|Sport||Negro league baseball|
|No. of teams||22; operated asynchronously|
|Most titles||Chicago American Giants (5)|
The first Negro National League (NNL) was one of the several Negro leagues that were established during the period in the United States when organized baseball was segregated. The league was formed in 1920 with former player Rube Foster as its president.
Led by Rube Foster, owner and manager of the Chicago American Giants, the NNL was established on February 13, 1920, by a coalition of team owners at a meeting in a Kansas City YMCA. The new league was the first African-American baseball circuit to achieve stability and last more than one season. At first the league operated mainly in midwestern cities, ranging from Kansas City in the west to Pittsburgh in the east; in 1924 it expanded into the south, adding franchises in Birmingham, Alabama, and Memphis, Tennessee.
The two most important east coast clubs, the Hilldale Club of Darby, Pennsylvania, and the Bacharach Giants of Atlantic City, were affiliated with the NNL as associate clubs from 1920 to 1922, but did not compete for the championship. In 1923 they and four other eastern teams formed the Eastern Colored League (ECL) and raided the NNL for many of its top players, including John Henry Lloyd, Biz Mackey, George Scales, George Carr, and Clint Thomas, and signing Oscar Charleston, and Reuben Currie in 1924. The war between the two leagues came to an end in 1924, when they agreed to respect each other's contracts and arranged for the Colored World Series between their champions.
The NNL survived controversies over umpiring, scheduling, and what some perceived as league president Rube Foster's disproportionate influence and favoritism toward his own team. It also outlasted Foster's decline into mental illness in 1926, and its eastern rival, the ECL, which folded in early 1928. The NNL finally fell apart in 1931 under the economic stress of the Great Depression.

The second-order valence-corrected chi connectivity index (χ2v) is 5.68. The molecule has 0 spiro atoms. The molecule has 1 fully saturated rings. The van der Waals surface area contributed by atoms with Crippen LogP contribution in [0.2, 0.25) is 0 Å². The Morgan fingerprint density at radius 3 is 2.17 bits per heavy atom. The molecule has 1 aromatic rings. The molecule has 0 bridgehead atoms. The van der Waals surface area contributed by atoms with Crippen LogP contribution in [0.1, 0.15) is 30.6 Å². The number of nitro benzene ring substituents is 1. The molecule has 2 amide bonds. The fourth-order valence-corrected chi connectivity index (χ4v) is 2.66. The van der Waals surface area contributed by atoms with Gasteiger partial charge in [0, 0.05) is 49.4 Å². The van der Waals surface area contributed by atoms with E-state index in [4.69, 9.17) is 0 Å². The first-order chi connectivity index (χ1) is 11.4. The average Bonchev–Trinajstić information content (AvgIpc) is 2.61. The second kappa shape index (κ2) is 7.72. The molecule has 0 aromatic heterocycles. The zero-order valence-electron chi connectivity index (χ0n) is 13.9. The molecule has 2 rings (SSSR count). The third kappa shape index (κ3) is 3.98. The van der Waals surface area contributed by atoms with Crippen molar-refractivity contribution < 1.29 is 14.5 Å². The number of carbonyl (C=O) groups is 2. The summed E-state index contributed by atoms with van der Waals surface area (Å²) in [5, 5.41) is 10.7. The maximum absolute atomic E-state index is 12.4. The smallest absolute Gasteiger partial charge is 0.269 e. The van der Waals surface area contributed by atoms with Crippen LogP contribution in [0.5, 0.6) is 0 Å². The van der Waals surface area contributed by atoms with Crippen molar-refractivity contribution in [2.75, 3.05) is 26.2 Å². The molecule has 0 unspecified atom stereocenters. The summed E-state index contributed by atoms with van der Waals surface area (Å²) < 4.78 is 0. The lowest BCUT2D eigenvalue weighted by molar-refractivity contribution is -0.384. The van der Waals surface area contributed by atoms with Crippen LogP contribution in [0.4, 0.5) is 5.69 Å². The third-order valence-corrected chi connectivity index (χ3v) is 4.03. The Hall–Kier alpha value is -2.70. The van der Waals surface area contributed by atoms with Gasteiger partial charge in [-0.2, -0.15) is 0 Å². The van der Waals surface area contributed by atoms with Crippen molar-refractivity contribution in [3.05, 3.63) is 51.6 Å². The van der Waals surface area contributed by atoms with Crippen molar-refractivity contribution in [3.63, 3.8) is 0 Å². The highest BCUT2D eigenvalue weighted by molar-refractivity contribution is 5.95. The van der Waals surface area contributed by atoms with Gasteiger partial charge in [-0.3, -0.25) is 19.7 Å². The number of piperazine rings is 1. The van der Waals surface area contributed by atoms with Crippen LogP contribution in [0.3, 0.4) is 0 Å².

The Negro American League, founded in 1937 and including several of the same teams that played in the original Negro National League, would eventually carry on as the western circuit of black baseball. A second Negro National League was organized in 1933, but eventually became concentrated on the east coast.
To distinguish between the two unrelated leagues, they are usually referred to as the first Negro National League (NNL I) and the second Negro National League (NNL II). Baseball-Reference.com, a baseball reference website, abbreviates them in player records as NNL and NN2, respectively.
From 1920 through 1924, the team in first place at the end of the season was declared the Pennant winner. Due to the unorthodox nature of the schedule (and little incentive to enforce it), some teams frequently played many more games than others did in any given season. This led to some disputed championships and two teams claiming the title. Generally, the team with the best winning percentage (with some minimum number of games played) was awarded the Pennant, but other times it was the team with the most victories. The "games behind" method of recording standings was uncommon in most black leagues.
+ - Pennant was decided via a split-season schedule with the winner of the first half of the season playing the winner of the second half of the season, unless one team won both halves.
? - Pennant winner went on to play in the Colored World Series.
From 1925 through 1931, the NNL split the season into two halves. The winner of the first half played the winner of the second half for the league Pennant. As mentioned above, disputes also occurred in the split season finishes.
For the duration of the league, a Colored World Series took place four times, from 1924 through 1927. The NNL Pennant winner met the champion of the rival Eastern Colored League. Three out of the four years, the Negro National League team (below in bold) prevailed.